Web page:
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Upper Arlington Tests Diversion Court For Domestic Violence Offenders

Dan Keck

Sometimes an incident is different than what it appears. Take this case, as described by Upper Arlington Criminal Justice Program administrator Joe Roush.

“One of the first cases we ever dealt with, a young man was with his family," Roush says. "They were down watching a Blue Jackets game. They stopped and had some beverages after the game was over.”

When they got home, the young man threatened his parents and tore up his house. His parents called the police and they charged him with domestic violence. But Roush says further investigation revealed a hidden factor.

“It appears someone slipped something into his drink thinking it was his sister’s drink,” Roush says.

Normally, in a case like this, the man’s parents might have dropped the charges, and police would be powerless to do anything more – to prevent future incidents.

“We wouldn’t have had the opportunity to explore his background," Roush says. "Was there a problem with this young man? Was there a substance abuse problem?”

Instead, the man entered Upper Arlington's domestic violence diversion program. He went through assessments and counseling. Roush declined to give the man’s name, but says the man has not been involved in domestic violence since the first incident.

Domestic violence cases are among the most difficult to prosecute, according to Roush, because both offenders and victims can sometimes slip through the cracks.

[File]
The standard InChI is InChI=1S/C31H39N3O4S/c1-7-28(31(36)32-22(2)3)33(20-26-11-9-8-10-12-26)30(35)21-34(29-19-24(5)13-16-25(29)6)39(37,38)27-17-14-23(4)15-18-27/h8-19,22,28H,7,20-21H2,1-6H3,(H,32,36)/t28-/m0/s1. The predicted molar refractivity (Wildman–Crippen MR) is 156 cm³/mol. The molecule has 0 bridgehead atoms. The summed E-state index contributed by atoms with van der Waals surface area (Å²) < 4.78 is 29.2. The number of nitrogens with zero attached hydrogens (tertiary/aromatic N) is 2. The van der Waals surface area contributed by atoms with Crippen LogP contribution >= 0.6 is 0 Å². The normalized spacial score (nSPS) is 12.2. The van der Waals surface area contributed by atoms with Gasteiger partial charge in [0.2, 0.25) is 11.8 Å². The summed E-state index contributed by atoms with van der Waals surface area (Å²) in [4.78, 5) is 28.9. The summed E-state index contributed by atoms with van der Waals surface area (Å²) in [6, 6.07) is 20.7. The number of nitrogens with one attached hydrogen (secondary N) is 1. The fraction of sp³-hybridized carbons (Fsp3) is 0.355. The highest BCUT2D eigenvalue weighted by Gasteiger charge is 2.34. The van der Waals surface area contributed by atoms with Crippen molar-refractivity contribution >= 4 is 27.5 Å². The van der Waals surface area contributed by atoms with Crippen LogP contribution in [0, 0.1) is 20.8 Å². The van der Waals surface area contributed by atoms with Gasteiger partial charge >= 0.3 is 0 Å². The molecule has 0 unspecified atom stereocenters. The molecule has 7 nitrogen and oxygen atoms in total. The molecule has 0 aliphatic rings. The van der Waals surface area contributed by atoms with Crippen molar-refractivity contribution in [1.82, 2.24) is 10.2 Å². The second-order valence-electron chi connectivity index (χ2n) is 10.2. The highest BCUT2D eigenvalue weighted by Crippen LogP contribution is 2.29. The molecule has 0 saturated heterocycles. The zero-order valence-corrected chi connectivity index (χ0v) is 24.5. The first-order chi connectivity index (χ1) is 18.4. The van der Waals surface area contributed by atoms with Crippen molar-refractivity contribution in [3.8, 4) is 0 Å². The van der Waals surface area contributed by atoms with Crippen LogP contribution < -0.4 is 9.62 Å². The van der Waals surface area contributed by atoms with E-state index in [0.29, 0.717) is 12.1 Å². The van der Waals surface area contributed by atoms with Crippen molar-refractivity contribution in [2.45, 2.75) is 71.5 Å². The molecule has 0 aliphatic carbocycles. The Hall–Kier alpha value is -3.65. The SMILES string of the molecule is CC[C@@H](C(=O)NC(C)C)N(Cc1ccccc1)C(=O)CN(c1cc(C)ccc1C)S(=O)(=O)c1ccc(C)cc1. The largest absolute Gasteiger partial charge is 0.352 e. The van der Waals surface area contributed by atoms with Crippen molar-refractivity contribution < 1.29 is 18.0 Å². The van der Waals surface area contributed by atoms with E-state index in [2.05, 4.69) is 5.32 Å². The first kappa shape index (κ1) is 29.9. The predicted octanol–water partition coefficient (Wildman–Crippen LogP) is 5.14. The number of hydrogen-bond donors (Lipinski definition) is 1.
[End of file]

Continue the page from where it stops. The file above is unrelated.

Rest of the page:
Upper Arlington's court, the only one of its kind in Franklin County, tries to stop domestic violence at the start and settle issues outside the traditional court system.

Behind The Court

Upper Arlington does not have an especially big domestic violence problem, but Roush says the eight-year-old diversion program is valuable.

“There isn’t necessarily a ‘need’ to have it here, it’s just a good option to exercise,” Roush says.

People who go through the program have to be first-time offenders, and the offense must be minor.

“No weapons could be used in the act of violence," Roush says. "No visible injuries. No threats of violence. That kind of stuff."

It must be the first time the defendant is participating in a diversion program or domestic violence counseling. If defendants complete the program, which costs $100 to participate in, their case is dismissed at the next hearing.

Accountability Is Crucial

Ohio Domestic Violence Network director Nany Neylon supports programs like Upper Arlington's. She says the more accountability the better when it comes to domestic violence diversion programs.

“The more people you can have eyes on that behavior for a while, the better off you’re gonna be,” Neylon says. “So it’s not just the counseling program. The court, the probation officer.”

For her, diversion programs should take at least a year in order to correct behavior.

“Anything less than a year is probably not worth talking about," Neylon says.

Upper Arlington’s program length varies case to case.

Unique In Franklin County

The Franklin County Municipal Court handles thousands of domestic violence cases per year, randomly assigning domestic violence cases to one of its 15 judges. It does not have similar diversion programs, although some advocates think it should.

“I think it would be a good tool for other jurisdictions because I’m sure Upper Arlington’s not unique," Roush says. "We have a handful of cases and I’m sure one or two of these don’t need to be in the system."

Franklin County Municipal Court Judge Andrea Peeples says if the program is effective in Upper Arlington, she would like to see ways to roll it out across the state.

“Anything that we can do to take nontraditional domestic violence out of that pool, so we can focus on situations where there’s more immediate or grave danger, the better," Peeples says.

So far, Roush says Upper Arlington’s program has a 100 percent success rate.